With higher job security, UAE nationals now seen as lower risk for loans than expatriates.
Banks pursue Emirati clients
Banks are vying to attract Emirati customers as better job security and bigger salaries make them less of a credit risk to lenders keen to shield themselves from more bad loans. Emirati consumers are likely to be increasingly targeted by lenders with offers such as preferential mortgage rates and attractive personal loans, say analysts.
"After the crisis there were worries about working environments," said Dalia Kenawy, a senior product manager at National Bank of Abu Dhabi (NBAD). "As UAE nationals' job security is much higher than others, this was one of the reasons why there has been more of an emphasis on lending to UAE nationals." Although Emiratis have historically chosen to bank with local lenders, both local and international banks are expected to increasingly compete for their services.
Some foreign banks are reducing mortgage rates and offering better car loans to attract clients, said Janany Vamadeva, a banking analyst at Al-Futtaim HC Securities in Dubai. With many banks still recovering from a build up of loan defaults and late payments after the global financial crisis, lenders remain wary about which customers they extend finance to. Some banks were forced to write down debts linked to the thousands of expatriates who left the country after a wave of job losses and a collapse in the country's property market.
In contrast, research suggests Emiratis pose less of a credit risk. A total of 22.1 per cent of expatriates were unable to meet loan or credit card payments at some point over the past year compared with 19.7 per cent of nationals, a survey conducted between June last year and last month by the research consultancy Datamonitor shows. "It's a safer segment as most Emiratis are employed by the government and have good job security and regular salary increases," said Jamal Alvi, the head of consumer risk management at Abu Dhabi Islamic Bank, which has a majority Emirati customer base.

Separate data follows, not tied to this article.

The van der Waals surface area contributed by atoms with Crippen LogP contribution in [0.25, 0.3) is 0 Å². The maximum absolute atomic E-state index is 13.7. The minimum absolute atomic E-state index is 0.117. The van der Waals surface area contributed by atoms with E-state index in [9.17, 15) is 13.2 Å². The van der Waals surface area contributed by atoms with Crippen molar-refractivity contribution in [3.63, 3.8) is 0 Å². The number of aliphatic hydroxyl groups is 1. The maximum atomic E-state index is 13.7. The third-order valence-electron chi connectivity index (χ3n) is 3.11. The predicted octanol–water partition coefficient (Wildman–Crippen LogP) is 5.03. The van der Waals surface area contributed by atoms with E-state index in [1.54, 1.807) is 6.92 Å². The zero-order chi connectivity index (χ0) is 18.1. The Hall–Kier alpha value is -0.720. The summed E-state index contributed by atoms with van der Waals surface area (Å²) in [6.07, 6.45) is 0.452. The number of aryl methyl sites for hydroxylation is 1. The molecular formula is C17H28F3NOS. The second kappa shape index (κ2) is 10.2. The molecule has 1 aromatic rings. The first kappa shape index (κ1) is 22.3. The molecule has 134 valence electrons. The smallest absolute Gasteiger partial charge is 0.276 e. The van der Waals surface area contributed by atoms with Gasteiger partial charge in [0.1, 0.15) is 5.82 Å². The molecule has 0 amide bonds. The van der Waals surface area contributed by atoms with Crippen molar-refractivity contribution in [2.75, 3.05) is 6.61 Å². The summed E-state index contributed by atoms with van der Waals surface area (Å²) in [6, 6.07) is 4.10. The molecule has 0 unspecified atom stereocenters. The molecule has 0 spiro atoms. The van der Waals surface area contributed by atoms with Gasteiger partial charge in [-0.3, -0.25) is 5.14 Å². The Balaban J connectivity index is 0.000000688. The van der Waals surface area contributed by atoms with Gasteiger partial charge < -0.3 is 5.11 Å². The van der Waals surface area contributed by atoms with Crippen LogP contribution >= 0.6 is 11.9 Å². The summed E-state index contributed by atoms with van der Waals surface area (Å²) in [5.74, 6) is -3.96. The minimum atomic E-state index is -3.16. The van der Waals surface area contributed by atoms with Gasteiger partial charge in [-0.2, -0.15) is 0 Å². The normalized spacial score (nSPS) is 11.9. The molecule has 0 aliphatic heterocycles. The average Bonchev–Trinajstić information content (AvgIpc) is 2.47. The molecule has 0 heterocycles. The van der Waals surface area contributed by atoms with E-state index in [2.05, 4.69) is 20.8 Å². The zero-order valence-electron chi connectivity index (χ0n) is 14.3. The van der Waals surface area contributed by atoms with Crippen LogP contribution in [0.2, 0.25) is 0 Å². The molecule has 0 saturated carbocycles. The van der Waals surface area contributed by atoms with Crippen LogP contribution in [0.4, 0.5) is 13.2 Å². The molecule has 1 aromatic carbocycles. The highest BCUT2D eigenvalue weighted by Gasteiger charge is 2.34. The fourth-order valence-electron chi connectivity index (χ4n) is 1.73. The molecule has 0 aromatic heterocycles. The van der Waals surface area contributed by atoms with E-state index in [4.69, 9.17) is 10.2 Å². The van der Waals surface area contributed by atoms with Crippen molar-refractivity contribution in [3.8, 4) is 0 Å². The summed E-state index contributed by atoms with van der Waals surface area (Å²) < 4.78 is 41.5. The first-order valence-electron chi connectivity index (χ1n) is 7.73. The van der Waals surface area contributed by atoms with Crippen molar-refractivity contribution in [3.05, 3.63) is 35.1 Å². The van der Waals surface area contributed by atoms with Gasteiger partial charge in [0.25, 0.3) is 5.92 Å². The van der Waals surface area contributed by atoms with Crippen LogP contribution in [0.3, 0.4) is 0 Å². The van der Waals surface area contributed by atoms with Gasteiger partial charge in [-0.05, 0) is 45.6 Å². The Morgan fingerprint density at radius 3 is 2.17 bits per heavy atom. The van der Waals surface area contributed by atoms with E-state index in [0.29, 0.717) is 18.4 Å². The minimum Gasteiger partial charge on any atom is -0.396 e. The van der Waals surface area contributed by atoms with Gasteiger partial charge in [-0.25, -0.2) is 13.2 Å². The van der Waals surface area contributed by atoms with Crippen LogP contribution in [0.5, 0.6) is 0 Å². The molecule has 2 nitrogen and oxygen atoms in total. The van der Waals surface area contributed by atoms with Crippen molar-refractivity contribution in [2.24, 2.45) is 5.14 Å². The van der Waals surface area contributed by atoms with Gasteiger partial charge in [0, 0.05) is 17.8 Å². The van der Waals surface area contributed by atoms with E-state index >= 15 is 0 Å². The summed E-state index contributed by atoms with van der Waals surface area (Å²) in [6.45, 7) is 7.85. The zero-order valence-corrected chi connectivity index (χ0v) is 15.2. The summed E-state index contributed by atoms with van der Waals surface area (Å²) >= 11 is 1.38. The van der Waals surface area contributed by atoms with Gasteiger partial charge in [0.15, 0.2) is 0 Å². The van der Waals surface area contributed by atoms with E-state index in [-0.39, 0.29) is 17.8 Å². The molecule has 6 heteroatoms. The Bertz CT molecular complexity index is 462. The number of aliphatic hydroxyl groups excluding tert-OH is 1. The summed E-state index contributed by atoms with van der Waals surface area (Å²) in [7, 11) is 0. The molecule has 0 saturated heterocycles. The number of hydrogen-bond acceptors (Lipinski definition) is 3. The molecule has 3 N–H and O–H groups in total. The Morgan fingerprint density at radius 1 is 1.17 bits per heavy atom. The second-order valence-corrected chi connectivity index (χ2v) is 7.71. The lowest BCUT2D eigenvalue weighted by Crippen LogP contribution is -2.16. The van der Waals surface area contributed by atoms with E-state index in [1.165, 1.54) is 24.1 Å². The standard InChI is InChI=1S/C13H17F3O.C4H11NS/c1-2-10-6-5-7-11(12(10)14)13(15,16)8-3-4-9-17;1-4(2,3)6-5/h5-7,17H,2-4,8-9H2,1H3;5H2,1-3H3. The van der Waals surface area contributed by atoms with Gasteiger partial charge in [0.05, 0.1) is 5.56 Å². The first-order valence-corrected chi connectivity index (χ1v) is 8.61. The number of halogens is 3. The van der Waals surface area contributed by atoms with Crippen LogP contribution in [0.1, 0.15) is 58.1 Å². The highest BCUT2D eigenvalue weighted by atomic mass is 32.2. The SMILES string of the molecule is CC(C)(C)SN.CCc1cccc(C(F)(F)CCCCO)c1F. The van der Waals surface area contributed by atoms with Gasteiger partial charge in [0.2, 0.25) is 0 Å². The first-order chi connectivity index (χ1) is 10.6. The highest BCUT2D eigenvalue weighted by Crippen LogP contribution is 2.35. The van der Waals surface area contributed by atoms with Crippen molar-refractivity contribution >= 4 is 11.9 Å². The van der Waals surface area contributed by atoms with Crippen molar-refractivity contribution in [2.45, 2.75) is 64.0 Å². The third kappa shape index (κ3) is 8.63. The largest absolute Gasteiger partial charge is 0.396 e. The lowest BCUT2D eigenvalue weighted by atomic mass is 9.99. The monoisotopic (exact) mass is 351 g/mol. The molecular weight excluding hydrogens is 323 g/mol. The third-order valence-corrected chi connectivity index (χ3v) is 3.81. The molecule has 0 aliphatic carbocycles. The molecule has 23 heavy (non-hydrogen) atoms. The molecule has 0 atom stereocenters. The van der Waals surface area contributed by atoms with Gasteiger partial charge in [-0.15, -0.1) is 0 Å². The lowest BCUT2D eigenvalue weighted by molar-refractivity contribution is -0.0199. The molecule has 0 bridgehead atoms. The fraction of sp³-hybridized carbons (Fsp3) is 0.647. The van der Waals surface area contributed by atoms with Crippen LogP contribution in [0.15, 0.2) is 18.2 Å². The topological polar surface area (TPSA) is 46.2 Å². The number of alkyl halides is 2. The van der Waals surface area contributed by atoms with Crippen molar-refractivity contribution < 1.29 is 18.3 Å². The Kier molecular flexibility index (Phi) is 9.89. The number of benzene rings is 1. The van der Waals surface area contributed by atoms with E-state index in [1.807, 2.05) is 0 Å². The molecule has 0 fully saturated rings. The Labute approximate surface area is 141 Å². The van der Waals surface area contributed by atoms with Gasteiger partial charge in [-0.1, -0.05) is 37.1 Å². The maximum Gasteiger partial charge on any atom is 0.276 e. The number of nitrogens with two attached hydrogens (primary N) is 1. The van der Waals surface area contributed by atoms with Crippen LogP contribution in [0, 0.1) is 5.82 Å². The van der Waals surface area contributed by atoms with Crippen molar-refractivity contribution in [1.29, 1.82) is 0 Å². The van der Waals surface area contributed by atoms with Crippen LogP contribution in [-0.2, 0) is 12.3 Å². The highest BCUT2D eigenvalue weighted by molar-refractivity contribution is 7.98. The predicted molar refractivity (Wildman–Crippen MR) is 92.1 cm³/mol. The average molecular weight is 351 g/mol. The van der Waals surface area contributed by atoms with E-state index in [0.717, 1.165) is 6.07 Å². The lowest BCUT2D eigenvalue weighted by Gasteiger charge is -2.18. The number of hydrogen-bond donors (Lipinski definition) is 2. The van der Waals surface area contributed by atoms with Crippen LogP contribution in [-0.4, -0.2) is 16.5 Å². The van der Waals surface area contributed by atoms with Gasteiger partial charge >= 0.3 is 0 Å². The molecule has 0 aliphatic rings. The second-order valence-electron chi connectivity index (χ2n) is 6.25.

"Other banks are trying to break into the UAE nationals segment and they may face a hurdle." Not only do Emiratis often expect higher loans based on their salary but they also ask to make repayments over longer periods, he said. Some banks have already made efforts to target nationals with certain products. Special personal loans and preferential rates for products such as mortgages are offered to Emiratis by NBAD, whose customers are also mainly nationals.
Dubai Bank in May last year launched a range of products available to Emiratis working in the government or semi-government sectors, offering property financing of up to 80 per cent or personal loans and credit cards at special rates. "Some banks offer different rates for different nationalities as it's based on the default rate of nationals from your country," said Ms Vamadeva. So-called profiling of customers based on their country of origin and also their credit history is expected to increase as banking checks become more sophisticated in the UAE.
"In this market there's opportunities for different rates based on the profiling of consumers and as banks look to better understand their client base there will be opportunities for increasing profitability going forward," said Richard Adams, a consulting analyst at Datamonitor in Dubai. @Email:firstname.lastname@example.org